Charles James “Charlie” Liteky

Charles James “Charlie” Liteky

Birth
Washington, District of Columbia, District of Columbia, USA
Death 20 Jan 2017 (aged 85)
San Francisco, San Francisco County, California, USA
Burial San Bruno, San Mateo County, California, USA
Plot CF-362
Memorial ID 175586576 · View Source
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American Medal of Honor Recipient, Peace Activist. Also known as Angelo J. Liteky, he was an Army chaplain in Vietnam who was awarded the Medal of Honor for rescuing more than 20 wounded men but later gave it back in protest and became a peace activist. After graduating high school, he attended Chipola Junior College and University of Florida before enrolling at St. Joseph's Missionary Seminary, Holy Trinity, Alabama. He entered Military Service in 1966 and attended Army Chaplin School and was ssigned to Headquarters Co. of the 199th Infantry Brigade in Vietnam from April 1967 to Oct. 1968. The Army awarded him the highest military decoration for his actions on Dec. 6, 1967, when his company came under intense fire from an enemy battalion in Bien Hoa province. Despite painful wounds in the neck and foot, Liteky carried more than 20 men to the landing zone to be evacuated during the fierce firefight. For his actions, President Lyndon Johnson honored Mr. Liteky a year later with the Medal of Honor, the nation’s highest award for service in combat. His citation read: "Chaplain Liteky distinguished himself by exceptional heroism while serving with Company A, 4th Battalion, 12th Infantry, 199th Light Infantry Brigade. He was participating in a search and destroy operation when Company A came under intense fire from a battalion size enemy force. Momentarily stunned from the immediate encounter that ensued, the men hugged the ground for cover. Observing 2 wounded men, Chaplain Liteky moved to within 15 meters of an enemy machine gun position to reach them, placing himself between the enemy and the wounded men. When there was a brief respite in the fighting, he managed to drag them to the relative safety of the landing zone. Inspired by his courageous actions, the company rallied and began placing a heavy volume of fire upon the enemy's positions. In a magnificent display of courage and leadership, Chaplain Liteky began moving upright through the enemy fire, administering last rites to the dying and evacuating the wounded. Noticing another trapped and seriously wounded man, Chaplain Liteky crawled to his aid. Realizing that the wounded man was too heavy to carry, he rolled on his back, placed the man on his chest and through sheer determination and fortitude crawled back to the landing zone using his elbows and heels to push himself along. Pausing for breath momentarily, he returned to the action and came upon a man entangled in the dense, thorny underbrush. Once more intense enemy fire was directed at him, but Chaplain Liteky stood his ground and calmly broke the vines and carried the man to the landing zone for evacuation. On several occasions when the landing zone was under small arms and rocket fire, Chaplain Liteky stood up in the face of hostile fire and personally directed the medivac helicopters into and out of the area. With the wounded safely evacuated, Chaplain Liteky returned to the perimeter, constantly encouraging and inspiring the men. Upon the unit's relief on the morning of 7 December 1967, it was discovered that despite painful wounds in the neck and foot, Chaplain Liteky had personally carried over 20 men to the landing zone for evacuation during the savage fighting. Through his indomitable inspiration and heroic actions, Chaplain Liteky saved the lives of a number of his comrades and enabled the company to repulse the enemy. Chaplain Liteky's actions reflect great credit upon himself and were in keeping with the highest traditions of the U.S. Army". He left the priesthood in 1975 and in 1983, married former Catholic nun and peace activist Judy Balch in San Francisco. Twenty years after his heroic actions in Vietnam, he left the Medal of Honor and a letter to then President Ronald Reagan at the Vietnam Veterans Memorial in Washington in protest of the country's foreign policy in Central America. After that, Liteky spent years protesting against the U.S. Army School of the Americas, an academy at Fort Benning, Georgia, where the U.S. Army trained soldiers from Central and South America and the Caribbean. He was sentenced to one year in federal prison in 2000 for entering the school without permission and splashing its rotunda with blood. In 2003, he traveled to Baghdad with other peace protesters to work with children in an orphanage and at hospitals. Liteky, who died of natural causes, requested there be no funeral service.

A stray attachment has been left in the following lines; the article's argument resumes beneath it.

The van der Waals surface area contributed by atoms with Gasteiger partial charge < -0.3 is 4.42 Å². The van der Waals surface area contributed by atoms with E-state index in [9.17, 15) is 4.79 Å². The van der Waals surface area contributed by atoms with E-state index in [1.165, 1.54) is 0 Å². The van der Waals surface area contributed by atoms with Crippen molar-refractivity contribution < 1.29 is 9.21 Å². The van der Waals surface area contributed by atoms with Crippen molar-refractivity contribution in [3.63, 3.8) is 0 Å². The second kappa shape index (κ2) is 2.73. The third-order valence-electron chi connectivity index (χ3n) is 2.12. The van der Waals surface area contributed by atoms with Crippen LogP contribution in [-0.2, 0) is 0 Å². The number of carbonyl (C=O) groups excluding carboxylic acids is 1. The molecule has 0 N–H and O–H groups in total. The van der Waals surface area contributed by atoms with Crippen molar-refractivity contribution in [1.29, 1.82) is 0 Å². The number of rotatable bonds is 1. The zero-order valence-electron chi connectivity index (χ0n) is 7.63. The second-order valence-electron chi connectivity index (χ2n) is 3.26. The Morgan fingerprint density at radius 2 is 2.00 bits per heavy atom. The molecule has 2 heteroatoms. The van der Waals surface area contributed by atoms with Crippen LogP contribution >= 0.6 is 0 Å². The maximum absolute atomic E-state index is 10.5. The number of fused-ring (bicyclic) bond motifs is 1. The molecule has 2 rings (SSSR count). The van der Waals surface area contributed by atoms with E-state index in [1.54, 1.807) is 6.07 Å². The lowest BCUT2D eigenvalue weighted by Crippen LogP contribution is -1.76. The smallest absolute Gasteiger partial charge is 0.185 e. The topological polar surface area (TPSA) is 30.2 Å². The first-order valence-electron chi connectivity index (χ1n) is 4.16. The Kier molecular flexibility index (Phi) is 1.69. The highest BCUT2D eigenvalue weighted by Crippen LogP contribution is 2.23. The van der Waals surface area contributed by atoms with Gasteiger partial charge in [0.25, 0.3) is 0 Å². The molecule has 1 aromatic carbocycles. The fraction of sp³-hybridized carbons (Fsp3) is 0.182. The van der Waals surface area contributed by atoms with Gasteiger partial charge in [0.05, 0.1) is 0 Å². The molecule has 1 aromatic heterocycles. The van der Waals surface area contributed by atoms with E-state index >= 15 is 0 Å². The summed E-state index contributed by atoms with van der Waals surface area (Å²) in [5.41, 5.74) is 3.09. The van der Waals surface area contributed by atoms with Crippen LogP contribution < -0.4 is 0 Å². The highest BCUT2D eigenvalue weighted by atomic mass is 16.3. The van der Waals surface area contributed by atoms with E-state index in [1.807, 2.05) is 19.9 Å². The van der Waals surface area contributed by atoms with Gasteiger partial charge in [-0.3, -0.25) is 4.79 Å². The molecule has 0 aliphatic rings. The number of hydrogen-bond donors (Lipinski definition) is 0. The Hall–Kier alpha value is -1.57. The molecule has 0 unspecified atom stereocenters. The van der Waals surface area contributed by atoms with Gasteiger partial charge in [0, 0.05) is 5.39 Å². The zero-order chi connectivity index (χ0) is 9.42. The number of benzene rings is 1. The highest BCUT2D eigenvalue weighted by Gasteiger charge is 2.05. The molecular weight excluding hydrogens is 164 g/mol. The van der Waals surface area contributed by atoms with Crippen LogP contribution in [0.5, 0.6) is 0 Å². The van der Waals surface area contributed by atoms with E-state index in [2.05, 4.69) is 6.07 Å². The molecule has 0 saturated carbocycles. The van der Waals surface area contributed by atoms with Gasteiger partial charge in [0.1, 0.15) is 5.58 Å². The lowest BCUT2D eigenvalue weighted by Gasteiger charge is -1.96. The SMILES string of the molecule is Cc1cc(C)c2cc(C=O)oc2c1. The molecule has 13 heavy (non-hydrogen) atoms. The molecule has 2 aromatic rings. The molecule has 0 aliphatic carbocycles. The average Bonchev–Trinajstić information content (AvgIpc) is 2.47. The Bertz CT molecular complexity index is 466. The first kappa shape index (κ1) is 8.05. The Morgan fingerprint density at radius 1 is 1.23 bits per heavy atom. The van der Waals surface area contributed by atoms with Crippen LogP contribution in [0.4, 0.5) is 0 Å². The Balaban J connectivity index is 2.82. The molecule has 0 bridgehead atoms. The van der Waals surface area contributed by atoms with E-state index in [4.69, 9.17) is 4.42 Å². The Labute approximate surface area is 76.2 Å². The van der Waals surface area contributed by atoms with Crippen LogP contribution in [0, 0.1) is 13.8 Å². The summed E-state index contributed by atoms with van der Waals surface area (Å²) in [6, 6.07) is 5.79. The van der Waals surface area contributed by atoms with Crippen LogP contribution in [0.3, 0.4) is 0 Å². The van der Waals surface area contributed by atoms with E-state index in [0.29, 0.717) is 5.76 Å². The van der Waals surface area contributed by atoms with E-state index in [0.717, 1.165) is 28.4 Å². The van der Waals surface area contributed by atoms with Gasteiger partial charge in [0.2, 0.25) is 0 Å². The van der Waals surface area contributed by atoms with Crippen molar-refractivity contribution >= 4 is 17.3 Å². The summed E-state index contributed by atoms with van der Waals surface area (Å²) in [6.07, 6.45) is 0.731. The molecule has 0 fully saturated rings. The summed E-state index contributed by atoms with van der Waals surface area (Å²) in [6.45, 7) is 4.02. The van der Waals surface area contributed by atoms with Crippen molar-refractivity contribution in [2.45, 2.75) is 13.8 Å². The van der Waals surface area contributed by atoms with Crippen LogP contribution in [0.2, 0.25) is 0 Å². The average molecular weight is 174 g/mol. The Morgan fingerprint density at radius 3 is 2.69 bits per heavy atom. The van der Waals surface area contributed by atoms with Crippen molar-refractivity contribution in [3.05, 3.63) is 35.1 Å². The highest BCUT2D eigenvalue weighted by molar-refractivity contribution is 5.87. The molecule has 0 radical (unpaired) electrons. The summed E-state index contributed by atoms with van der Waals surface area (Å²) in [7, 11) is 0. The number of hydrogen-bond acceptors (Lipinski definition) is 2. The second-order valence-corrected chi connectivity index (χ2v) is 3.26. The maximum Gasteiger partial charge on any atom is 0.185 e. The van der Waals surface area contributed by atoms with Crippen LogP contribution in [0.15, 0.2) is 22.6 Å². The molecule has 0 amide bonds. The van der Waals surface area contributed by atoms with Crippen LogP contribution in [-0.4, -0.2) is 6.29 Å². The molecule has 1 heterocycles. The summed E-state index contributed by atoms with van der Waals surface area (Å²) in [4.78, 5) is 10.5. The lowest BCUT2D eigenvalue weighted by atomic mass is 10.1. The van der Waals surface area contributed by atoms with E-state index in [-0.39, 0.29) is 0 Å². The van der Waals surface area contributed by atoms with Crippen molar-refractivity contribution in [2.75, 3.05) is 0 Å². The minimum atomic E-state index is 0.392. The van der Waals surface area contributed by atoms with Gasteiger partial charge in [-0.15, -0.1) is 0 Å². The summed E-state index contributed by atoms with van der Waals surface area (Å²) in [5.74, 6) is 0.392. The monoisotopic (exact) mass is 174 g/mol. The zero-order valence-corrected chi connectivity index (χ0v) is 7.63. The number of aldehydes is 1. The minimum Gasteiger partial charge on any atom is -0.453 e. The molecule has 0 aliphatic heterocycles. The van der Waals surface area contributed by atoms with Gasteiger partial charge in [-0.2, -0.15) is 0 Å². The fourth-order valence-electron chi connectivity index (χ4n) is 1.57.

Bio by: Louis du Mort


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Inscription

CHARLES J LITEKY
MEDAL OF HONOR
MAJ US ARMY VIETNAM


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  • Maintained by: Find A Grave
  • Originally Created by: Louis du Mort
  • Added: 21 Jan 2017
  • Find A Grave Memorial 175586576
  • Find A Grave, database and images (https://www.findagrave.com : accessed ), memorial page for Charles James “Charlie” Liteky (14 Feb 1931–20 Jan 2017), Find A Grave Memorial no. 175586576, citing Golden Gate National Cemetery, San Bruno, San Mateo County, California, USA ; Maintained by Find A Grave .